Webster 1913 Edition
An officer who supplies the place of a superior in his absence; a representative of, or substitute for, another in the performance of any duty.
The lawful magistrate, who is the vicegerent or
A commissioned officer in the army, next below a captain.
A commissioned officer in the British navy, in rank next below a commander.
A commissioned officer in the United States navy, in rank next below a lieutenant commander.
☞ Lieutenant is often used, either adjectively or in hyphened compounds, to denote an officer, in rank next below another, especially when the duties of the higher officer may devolve upon the lower one; as, lieutenant general, or lieutenant-general; lieutenant colonel, or lieutenant-colonel; lieutenant governor, etc.
the title of any one of the deputies or assistants of the lord lieutenant of a county.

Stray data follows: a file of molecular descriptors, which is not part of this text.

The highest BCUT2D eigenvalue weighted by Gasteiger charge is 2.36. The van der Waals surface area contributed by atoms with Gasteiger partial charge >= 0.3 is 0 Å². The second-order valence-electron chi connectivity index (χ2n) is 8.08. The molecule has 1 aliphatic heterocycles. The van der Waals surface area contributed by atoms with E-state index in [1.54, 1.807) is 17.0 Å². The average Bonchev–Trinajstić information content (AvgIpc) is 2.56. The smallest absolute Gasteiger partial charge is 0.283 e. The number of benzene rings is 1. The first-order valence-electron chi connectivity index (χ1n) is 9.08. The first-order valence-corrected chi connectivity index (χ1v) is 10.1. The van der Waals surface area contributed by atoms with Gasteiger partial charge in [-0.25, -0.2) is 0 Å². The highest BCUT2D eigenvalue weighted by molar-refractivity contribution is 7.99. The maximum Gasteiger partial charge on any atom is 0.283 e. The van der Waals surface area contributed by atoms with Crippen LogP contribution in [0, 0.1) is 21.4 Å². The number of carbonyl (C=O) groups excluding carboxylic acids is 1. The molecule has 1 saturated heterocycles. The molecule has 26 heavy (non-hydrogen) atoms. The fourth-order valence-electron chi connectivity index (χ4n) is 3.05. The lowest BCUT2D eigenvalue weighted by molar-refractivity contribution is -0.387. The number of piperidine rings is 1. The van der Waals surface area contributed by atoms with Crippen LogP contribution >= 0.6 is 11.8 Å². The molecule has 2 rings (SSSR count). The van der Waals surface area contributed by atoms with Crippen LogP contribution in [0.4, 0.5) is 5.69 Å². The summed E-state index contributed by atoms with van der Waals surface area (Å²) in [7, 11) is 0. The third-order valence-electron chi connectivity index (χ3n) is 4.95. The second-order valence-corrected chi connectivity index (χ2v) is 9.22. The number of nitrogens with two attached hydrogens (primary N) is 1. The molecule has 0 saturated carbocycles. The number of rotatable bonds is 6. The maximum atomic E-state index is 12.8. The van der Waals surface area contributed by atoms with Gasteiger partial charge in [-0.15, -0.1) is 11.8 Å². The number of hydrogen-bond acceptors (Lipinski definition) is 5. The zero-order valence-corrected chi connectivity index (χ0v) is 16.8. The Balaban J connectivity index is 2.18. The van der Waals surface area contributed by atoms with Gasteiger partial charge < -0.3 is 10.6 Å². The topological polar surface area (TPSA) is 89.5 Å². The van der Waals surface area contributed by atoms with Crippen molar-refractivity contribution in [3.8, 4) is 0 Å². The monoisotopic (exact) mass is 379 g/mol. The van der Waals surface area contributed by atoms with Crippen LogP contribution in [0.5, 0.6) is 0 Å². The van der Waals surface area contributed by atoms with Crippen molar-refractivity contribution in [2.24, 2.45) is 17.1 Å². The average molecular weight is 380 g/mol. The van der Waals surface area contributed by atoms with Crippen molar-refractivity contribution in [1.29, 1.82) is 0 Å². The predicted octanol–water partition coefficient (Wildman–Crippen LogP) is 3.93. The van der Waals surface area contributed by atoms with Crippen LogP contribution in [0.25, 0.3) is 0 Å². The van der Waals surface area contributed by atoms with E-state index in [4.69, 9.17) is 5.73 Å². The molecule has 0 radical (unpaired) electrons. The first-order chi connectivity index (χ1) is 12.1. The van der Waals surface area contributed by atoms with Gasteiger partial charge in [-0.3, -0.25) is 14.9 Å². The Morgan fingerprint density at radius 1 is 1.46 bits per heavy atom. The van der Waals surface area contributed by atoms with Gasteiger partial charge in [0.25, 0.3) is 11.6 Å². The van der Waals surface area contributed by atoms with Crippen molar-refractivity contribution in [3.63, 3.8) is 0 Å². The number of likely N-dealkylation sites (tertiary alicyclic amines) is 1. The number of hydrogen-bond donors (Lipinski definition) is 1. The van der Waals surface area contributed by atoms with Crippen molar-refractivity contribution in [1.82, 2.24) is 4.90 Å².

an army officer next in rank above major, and below colonel.–
an officer in the United States navy, in rank next below a commander and next above a lieutenant.–
See in Vocabulary.–
An officer of a State, being next in rank to the governor, and in case of the death or resignation of the latter, himself acting as governor.
A deputy governor acting as the chief civil officer of one of several colonies under a governor general.
Webster 1828 Edition
1.An officer who supplies the place of a superior in his absence. Officers of this kind are civil, as the lord-lieutenant of a kingdom or county; or military, as a lieutenant general, a lieutenant colonel.
2.In military affairs, the second commissioned officer in a company of infantry cavalry or artillery.
3.In ships of war, the officer next in rank to the captain.